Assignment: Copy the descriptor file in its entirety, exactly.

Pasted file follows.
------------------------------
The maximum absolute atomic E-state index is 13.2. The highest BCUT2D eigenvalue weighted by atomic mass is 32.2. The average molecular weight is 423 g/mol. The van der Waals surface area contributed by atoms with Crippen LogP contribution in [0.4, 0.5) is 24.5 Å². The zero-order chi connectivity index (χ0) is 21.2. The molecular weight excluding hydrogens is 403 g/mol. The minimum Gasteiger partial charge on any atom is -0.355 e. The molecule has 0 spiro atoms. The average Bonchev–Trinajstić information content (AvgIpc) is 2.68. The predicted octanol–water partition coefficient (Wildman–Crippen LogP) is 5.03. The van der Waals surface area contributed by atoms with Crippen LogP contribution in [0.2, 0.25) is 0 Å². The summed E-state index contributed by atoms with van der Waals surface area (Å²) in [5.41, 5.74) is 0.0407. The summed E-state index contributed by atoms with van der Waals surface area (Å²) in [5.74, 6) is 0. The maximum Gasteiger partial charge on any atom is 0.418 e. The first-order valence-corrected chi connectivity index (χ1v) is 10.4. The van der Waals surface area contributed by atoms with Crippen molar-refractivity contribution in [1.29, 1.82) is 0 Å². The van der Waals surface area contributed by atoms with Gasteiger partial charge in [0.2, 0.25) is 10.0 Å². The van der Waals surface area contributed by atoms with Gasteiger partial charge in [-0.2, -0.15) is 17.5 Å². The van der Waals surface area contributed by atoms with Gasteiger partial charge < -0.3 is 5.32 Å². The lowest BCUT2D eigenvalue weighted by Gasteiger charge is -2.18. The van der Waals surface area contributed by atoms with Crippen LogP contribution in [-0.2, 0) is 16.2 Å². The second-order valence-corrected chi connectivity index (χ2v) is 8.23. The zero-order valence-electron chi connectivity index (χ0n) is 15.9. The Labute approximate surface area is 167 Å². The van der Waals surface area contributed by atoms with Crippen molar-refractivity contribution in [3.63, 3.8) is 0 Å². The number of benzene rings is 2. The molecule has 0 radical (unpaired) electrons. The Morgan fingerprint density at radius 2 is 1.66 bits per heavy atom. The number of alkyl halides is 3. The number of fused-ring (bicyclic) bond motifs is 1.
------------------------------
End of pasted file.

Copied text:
The maximum absolute atomic E-state index is 13.2. The highest BCUT2D eigenvalue weighted by atomic mass is 32.2. The average molecular weight is 423 g/mol. The van der Waals surface area contributed by atoms with Crippen LogP contribution in [0.4, 0.5) is 24.5 Å². The zero-order chi connectivity index (χ0) is 21.2. The molecular weight excluding hydrogens is 403 g/mol. The minimum Gasteiger partial charge on any atom is -0.355 e. The molecule has 0 spiro atoms. The average Bonchev–Trinajstić information content (AvgIpc) is 2.68. The predicted octanol–water partition coefficient (Wildman–Crippen LogP) is 5.03. The van der Waals surface area contributed by atoms with Crippen LogP contribution in [0.2, 0.25) is 0 Å². The summed E-state index contributed by atoms with van der Waals surface area (Å²) in [5.41, 5.74) is 0.0407. The summed E-state index contributed by atoms with van der Waals surface area (Å²) in [5.74, 6) is 0. The maximum Gasteiger partial charge on any atom is 0.418 e. The first-order valence-corrected chi connectivity index (χ1v) is 10.4. The van der Waals surface area contributed by atoms with Crippen molar-refractivity contribution in [1.29, 1.82) is 0 Å². The van der Waals surface area contributed by atoms with Gasteiger partial charge in [0.2, 0.25) is 10.0 Å². The van der Waals surface area contributed by atoms with Gasteiger partial charge in [-0.2, -0.15) is 17.5 Å². The van der Waals surface area contributed by atoms with Gasteiger partial charge < -0.3 is 5.32 Å². The lowest BCUT2D eigenvalue weighted by Gasteiger charge is -2.18. The van der Waals surface area contributed by atoms with Crippen LogP contribution in [-0.2, 0) is 16.2 Å². The second-order valence-corrected chi connectivity index (χ2v) is 8.23. The zero-order valence-electron chi connectivity index (χ0n) is 15.9. The Labute approximate surface area is 167 Å². The van der Waals surface area contributed by atoms with Crippen molar-refractivity contribution in [3.63, 3.8) is 0 Å². The number of benzene rings is 2. The molecule has 0 radical (unpaired) electrons. The Morgan fingerprint density at radius 2 is 1.66 bits per heavy atom. The number of alkyl halides is 3. The number of fused-ring (bicyclic) bond motifs is 1.